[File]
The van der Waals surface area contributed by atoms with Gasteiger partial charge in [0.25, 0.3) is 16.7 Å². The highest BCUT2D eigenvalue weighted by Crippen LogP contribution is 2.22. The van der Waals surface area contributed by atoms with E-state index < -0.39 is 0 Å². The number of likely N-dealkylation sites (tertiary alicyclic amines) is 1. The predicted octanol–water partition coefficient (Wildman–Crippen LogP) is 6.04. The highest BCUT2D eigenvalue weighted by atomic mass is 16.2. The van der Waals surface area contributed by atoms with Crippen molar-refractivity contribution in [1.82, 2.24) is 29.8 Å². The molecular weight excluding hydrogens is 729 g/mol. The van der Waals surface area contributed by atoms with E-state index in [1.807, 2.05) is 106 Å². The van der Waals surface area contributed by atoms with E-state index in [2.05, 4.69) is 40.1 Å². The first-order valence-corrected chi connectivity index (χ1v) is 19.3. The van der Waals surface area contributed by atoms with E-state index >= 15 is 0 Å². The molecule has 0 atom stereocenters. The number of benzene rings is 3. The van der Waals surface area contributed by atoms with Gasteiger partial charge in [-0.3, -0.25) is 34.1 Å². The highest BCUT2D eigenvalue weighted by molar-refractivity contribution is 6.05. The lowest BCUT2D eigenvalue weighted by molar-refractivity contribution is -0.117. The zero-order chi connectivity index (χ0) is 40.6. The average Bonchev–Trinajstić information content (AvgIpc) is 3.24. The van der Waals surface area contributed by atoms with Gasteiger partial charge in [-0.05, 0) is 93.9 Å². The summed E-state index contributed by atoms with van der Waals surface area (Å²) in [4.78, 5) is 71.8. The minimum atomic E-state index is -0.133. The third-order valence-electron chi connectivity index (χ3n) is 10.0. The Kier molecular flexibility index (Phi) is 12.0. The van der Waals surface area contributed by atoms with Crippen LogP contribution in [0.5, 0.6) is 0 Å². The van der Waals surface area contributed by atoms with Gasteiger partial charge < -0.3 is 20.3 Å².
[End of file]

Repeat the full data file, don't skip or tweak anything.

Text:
The van der Waals surface area contributed by atoms with Gasteiger partial charge in [0.25, 0.3) is 16.7 Å². The highest BCUT2D eigenvalue weighted by Crippen LogP contribution is 2.22. The van der Waals surface area contributed by atoms with E-state index < -0.39 is 0 Å². The number of likely N-dealkylation sites (tertiary alicyclic amines) is 1. The predicted octanol–water partition coefficient (Wildman–Crippen LogP) is 6.04. The highest BCUT2D eigenvalue weighted by atomic mass is 16.2. The van der Waals surface area contributed by atoms with Crippen molar-refractivity contribution in [1.82, 2.24) is 29.8 Å². The molecular weight excluding hydrogens is 729 g/mol. The van der Waals surface area contributed by atoms with E-state index in [1.807, 2.05) is 106 Å². The van der Waals surface area contributed by atoms with E-state index in [2.05, 4.69) is 40.1 Å². The first-order valence-corrected chi connectivity index (χ1v) is 19.3. The van der Waals surface area contributed by atoms with E-state index >= 15 is 0 Å². The molecule has 0 atom stereocenters. The number of benzene rings is 3. The van der Waals surface area contributed by atoms with Gasteiger partial charge in [-0.3, -0.25) is 34.1 Å². The highest BCUT2D eigenvalue weighted by molar-refractivity contribution is 6.05. The lowest BCUT2D eigenvalue weighted by molar-refractivity contribution is -0.117. The zero-order chi connectivity index (χ0) is 40.6. The average Bonchev–Trinajstić information content (AvgIpc) is 3.24. The van der Waals surface area contributed by atoms with Gasteiger partial charge in [-0.05, 0) is 93.9 Å². The summed E-state index contributed by atoms with van der Waals surface area (Å²) in [4.78, 5) is 71.8. The minimum atomic E-state index is -0.133. The third-order valence-electron chi connectivity index (χ3n) is 10.0. The Kier molecular flexibility index (Phi) is 12.0. The van der Waals surface area contributed by atoms with Crippen LogP contribution in [0.5, 0.6) is 0 Å². The van der Waals surface area contributed by atoms with Gasteiger partial charge < -0.3 is 20.3 Å².